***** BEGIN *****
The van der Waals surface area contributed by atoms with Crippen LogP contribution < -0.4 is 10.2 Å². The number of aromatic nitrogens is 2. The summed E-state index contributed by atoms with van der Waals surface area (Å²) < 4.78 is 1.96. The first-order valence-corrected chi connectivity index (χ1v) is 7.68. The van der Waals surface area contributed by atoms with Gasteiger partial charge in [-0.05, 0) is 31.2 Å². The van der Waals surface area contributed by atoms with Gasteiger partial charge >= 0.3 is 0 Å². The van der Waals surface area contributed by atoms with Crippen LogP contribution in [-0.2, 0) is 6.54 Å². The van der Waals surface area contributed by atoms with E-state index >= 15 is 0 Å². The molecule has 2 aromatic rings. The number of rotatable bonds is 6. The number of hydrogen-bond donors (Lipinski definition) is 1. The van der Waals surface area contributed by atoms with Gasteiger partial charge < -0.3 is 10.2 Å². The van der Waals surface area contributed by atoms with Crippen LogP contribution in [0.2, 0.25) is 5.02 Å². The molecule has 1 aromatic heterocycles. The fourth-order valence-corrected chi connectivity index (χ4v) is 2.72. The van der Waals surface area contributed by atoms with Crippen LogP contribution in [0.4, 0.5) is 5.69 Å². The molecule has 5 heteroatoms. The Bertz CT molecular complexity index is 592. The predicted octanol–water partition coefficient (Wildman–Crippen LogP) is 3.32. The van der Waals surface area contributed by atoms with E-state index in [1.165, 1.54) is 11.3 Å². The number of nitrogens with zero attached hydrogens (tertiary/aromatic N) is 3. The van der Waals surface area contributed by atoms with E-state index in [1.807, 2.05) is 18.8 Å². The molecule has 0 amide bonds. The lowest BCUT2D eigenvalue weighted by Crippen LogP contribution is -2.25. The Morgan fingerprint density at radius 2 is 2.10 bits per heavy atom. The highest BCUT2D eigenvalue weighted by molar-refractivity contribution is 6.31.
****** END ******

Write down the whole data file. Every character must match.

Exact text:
The van der Waals surface area contributed by atoms with Crippen LogP contribution < -0.4 is 10.2 Å². The number of aromatic nitrogens is 2. The summed E-state index contributed by atoms with van der Waals surface area (Å²) < 4.78 is 1.96. The first-order valence-corrected chi connectivity index (χ1v) is 7.68. The van der Waals surface area contributed by atoms with Gasteiger partial charge in [-0.05, 0) is 31.2 Å². The van der Waals surface area contributed by atoms with Gasteiger partial charge >= 0.3 is 0 Å². The van der Waals surface area contributed by atoms with Crippen LogP contribution in [-0.2, 0) is 6.54 Å². The van der Waals surface area contributed by atoms with E-state index >= 15 is 0 Å². The molecule has 2 aromatic rings. The number of rotatable bonds is 6. The number of hydrogen-bond donors (Lipinski definition) is 1. The van der Waals surface area contributed by atoms with Gasteiger partial charge < -0.3 is 10.2 Å². The van der Waals surface area contributed by atoms with Crippen LogP contribution in [0.2, 0.25) is 5.02 Å². The molecule has 1 aromatic heterocycles. The fourth-order valence-corrected chi connectivity index (χ4v) is 2.72. The van der Waals surface area contributed by atoms with Crippen LogP contribution in [0.4, 0.5) is 5.69 Å². The molecule has 5 heteroatoms. The Bertz CT molecular complexity index is 592. The predicted octanol–water partition coefficient (Wildman–Crippen LogP) is 3.32. The van der Waals surface area contributed by atoms with E-state index in [1.165, 1.54) is 11.3 Å². The number of nitrogens with zero attached hydrogens (tertiary/aromatic N) is 3. The van der Waals surface area contributed by atoms with E-state index in [1.807, 2.05) is 18.8 Å². The molecule has 0 amide bonds. The lowest BCUT2D eigenvalue weighted by Crippen LogP contribution is -2.25. The Morgan fingerprint density at radius 2 is 2.10 bits per heavy atom. The highest BCUT2D eigenvalue weighted by molar-refractivity contribution is 6.31.